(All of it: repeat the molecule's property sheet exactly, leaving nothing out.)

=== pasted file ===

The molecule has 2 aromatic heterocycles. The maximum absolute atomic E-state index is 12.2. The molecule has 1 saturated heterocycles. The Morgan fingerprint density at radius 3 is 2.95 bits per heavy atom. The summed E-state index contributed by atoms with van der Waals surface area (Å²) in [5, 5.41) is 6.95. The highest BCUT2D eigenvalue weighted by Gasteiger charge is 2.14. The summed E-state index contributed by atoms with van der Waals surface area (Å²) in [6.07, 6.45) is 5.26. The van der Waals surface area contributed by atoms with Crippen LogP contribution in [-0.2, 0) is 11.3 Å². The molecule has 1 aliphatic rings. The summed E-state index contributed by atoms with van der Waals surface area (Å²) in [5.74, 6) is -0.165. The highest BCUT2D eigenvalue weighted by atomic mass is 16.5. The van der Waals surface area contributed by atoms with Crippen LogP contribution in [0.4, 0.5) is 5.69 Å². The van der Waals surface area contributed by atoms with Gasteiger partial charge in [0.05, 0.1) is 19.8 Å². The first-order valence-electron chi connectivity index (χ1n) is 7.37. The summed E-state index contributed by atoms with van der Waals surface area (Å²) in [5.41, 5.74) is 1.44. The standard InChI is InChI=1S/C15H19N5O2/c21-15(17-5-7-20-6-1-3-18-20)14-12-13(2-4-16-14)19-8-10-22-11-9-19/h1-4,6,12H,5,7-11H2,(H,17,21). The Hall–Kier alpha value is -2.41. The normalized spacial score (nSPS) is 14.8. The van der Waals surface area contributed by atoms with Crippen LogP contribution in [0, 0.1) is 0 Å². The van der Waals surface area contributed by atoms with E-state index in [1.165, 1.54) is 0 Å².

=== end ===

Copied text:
The molecule has 2 aromatic heterocycles. The maximum absolute atomic E-state index is 12.2. The molecule has 1 saturated heterocycles. The Morgan fingerprint density at radius 3 is 2.95 bits per heavy atom. The summed E-state index contributed by atoms with van der Waals surface area (Å²) in [5, 5.41) is 6.95. The highest BCUT2D eigenvalue weighted by Gasteiger charge is 2.14. The summed E-state index contributed by atoms with van der Waals surface area (Å²) in [6.07, 6.45) is 5.26. The van der Waals surface area contributed by atoms with Crippen LogP contribution in [-0.2, 0) is 11.3 Å². The molecule has 1 aliphatic rings. The summed E-state index contributed by atoms with van der Waals surface area (Å²) in [5.74, 6) is -0.165. The highest BCUT2D eigenvalue weighted by atomic mass is 16.5. The van der Waals surface area contributed by atoms with Crippen LogP contribution in [0.4, 0.5) is 5.69 Å². The van der Waals surface area contributed by atoms with Gasteiger partial charge in [0.05, 0.1) is 19.8 Å². The first-order valence-electron chi connectivity index (χ1n) is 7.37. The summed E-state index contributed by atoms with van der Waals surface area (Å²) in [5.41, 5.74) is 1.44. The standard InChI is InChI=1S/C15H19N5O2/c21-15(17-5-7-20-6-1-3-18-20)14-12-13(2-4-16-14)19-8-10-22-11-9-19/h1-4,6,12H,5,7-11H2,(H,17,21). The Hall–Kier alpha value is -2.41. The normalized spacial score (nSPS) is 14.8. The van der Waals surface area contributed by atoms with Crippen LogP contribution in [0, 0.1) is 0 Å². The van der Waals surface area contributed by atoms with E-state index in [1.165, 1.54) is 0 Å².